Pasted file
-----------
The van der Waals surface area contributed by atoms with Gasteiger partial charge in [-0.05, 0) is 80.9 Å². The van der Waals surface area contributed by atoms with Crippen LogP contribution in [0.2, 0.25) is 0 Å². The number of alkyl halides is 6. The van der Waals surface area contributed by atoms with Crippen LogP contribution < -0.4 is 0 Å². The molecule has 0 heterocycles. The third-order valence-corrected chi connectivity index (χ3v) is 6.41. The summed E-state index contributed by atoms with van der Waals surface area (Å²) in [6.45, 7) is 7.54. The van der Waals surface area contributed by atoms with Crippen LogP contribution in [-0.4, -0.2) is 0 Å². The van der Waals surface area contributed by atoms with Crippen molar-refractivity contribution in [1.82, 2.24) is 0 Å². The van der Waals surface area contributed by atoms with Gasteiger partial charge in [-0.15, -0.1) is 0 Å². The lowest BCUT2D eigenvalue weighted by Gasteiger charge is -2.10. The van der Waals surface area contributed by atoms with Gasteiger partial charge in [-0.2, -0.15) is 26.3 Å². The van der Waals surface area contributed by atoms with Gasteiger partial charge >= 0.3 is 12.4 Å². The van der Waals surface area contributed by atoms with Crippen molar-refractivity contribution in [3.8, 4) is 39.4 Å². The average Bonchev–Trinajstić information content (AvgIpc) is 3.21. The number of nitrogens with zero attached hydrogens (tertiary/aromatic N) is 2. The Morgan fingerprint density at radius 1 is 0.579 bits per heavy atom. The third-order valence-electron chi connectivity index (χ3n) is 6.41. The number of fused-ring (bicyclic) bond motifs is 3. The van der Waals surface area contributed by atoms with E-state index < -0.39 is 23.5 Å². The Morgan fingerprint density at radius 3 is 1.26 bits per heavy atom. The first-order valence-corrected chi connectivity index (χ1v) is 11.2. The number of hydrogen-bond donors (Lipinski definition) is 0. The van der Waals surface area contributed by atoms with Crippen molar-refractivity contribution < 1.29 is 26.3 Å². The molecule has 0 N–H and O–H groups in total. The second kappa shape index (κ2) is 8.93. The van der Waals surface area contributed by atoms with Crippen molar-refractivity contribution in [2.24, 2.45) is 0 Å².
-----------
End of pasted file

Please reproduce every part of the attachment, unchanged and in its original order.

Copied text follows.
The van der Waals surface area contributed by atoms with Gasteiger partial charge in [-0.05, 0) is 80.9 Å². The van der Waals surface area contributed by atoms with Crippen LogP contribution in [0.2, 0.25) is 0 Å². The number of alkyl halides is 6. The van der Waals surface area contributed by atoms with Crippen LogP contribution < -0.4 is 0 Å². The molecule has 0 heterocycles. The third-order valence-corrected chi connectivity index (χ3v) is 6.41. The summed E-state index contributed by atoms with van der Waals surface area (Å²) in [6.45, 7) is 7.54. The van der Waals surface area contributed by atoms with Crippen LogP contribution in [-0.4, -0.2) is 0 Å². The van der Waals surface area contributed by atoms with Crippen molar-refractivity contribution in [1.82, 2.24) is 0 Å². The van der Waals surface area contributed by atoms with Gasteiger partial charge in [-0.15, -0.1) is 0 Å². The lowest BCUT2D eigenvalue weighted by Gasteiger charge is -2.10. The van der Waals surface area contributed by atoms with Gasteiger partial charge in [-0.2, -0.15) is 26.3 Å². The van der Waals surface area contributed by atoms with Gasteiger partial charge >= 0.3 is 12.4 Å². The van der Waals surface area contributed by atoms with Crippen molar-refractivity contribution in [3.8, 4) is 39.4 Å². The average Bonchev–Trinajstić information content (AvgIpc) is 3.21. The number of nitrogens with zero attached hydrogens (tertiary/aromatic N) is 2. The Morgan fingerprint density at radius 1 is 0.579 bits per heavy atom. The third-order valence-electron chi connectivity index (χ3n) is 6.41. The number of fused-ring (bicyclic) bond motifs is 3. The van der Waals surface area contributed by atoms with E-state index < -0.39 is 23.5 Å². The Morgan fingerprint density at radius 3 is 1.26 bits per heavy atom. The first-order valence-corrected chi connectivity index (χ1v) is 11.2. The number of hydrogen-bond donors (Lipinski definition) is 0. The van der Waals surface area contributed by atoms with Crippen molar-refractivity contribution < 1.29 is 26.3 Å². The molecule has 0 N–H and O–H groups in total. The second kappa shape index (κ2) is 8.93. The van der Waals surface area contributed by atoms with Crippen molar-refractivity contribution in [2.24, 2.45) is 0 Å².